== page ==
mediate

(redirected from mediatorial)
Also found in: Dictionary, Thesaurus, Medical, Legal.

mediate

Logic (of an inference) having more than one premise, esp, being syllogistic in form
Collins Discovery Encyclopedia, 1st edition © HarperCollins Publishers 2005
References in periodicals archive ?
Dupuis, when presenting and defending his views on the church's limited mediatorial role for "the others," enlisted the support of Yves Congar.
Sensitive to the cognitive dissonance that accompanies such an awareness and the psychological propensity toward repressing ideological incompatibles when recognised as such, Kroskrity and Loether even suggest that the researcher may play a mediatorial role in promoting the success of 'positive language ideologies' (i.e.
(17) When the High Priest carried the Twelve Tribes in his breast, he summed up in himself the mediatorial role of Israel, carrying the tribes with him "in the breastpiece of "judgment" on his heart when he goes into the holy place, for a continual remembrance before the Lord".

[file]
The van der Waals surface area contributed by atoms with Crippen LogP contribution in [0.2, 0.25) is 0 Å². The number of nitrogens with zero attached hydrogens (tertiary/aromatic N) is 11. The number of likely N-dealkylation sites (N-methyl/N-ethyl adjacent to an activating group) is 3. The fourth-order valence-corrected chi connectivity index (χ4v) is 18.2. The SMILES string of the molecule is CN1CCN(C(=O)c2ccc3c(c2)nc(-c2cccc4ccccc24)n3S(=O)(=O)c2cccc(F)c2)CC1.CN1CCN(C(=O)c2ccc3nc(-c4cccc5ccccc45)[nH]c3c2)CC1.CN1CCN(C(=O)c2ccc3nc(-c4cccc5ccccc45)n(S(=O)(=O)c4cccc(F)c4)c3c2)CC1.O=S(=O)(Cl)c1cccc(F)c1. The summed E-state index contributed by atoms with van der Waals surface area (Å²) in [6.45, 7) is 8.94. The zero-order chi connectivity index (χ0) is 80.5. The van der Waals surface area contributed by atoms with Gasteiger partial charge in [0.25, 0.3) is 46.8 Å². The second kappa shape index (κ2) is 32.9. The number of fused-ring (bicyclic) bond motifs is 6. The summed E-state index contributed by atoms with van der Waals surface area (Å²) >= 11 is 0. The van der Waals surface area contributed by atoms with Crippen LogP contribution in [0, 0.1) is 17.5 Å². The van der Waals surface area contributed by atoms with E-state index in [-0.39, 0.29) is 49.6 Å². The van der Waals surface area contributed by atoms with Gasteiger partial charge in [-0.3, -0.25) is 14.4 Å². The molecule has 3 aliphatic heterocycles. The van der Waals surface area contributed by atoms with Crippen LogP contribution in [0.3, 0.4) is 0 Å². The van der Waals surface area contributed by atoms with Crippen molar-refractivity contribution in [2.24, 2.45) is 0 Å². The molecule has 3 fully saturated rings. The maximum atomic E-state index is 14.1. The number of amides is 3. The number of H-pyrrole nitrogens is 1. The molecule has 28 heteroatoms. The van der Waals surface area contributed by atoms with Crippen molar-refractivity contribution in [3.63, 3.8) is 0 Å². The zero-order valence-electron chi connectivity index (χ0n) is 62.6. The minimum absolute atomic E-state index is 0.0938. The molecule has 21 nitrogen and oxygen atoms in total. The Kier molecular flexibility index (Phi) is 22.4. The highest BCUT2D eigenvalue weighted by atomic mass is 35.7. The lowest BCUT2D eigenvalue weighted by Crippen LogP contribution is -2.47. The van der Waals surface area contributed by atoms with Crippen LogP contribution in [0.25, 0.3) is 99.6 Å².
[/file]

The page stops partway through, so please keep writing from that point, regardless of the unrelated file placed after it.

In Memory and Narrative, Olney defines autobiographical weaving as a procedure in which the life-writer maintains a "free and adaptable, mediatorial position between the inner and the outer, the private and the public, the fixed and the changing" (419).
Thus, Cooper seeks to integrate Maximus's ascetic anthropology with his cosmically mediatorial soteriology and eschatology through the Byzantine monk's theology of corporeal deification, with Christ s deified humanity as the linchpin.
Turretin begins his exposition of Christ's kingship with a crucial distinction that shapes his subsequent articulation of matters pertaininig to the two kingdoms doctrine: "Before all things we must distinguish the twofold kingdom, belonging to Christ: one natural or essential; the other mediatorial and economical." As clearly indicated in the discussion that follows this statement, Turretin identifies what Calvin referred to as the civil kingdom and the spiritual kingdom.
According to Alan James (2001:20), who acknowledges Watson and Markowitz, along with Gideon von Wielligh (1919-1921), as his forerunners, Watson and Markowitz both aim "to provide accessible and persuasive literary versions of the translation texts as products that are at the same time aesthetically instrumental and responsibly mediatorial of the texts from which they draw their life." (5)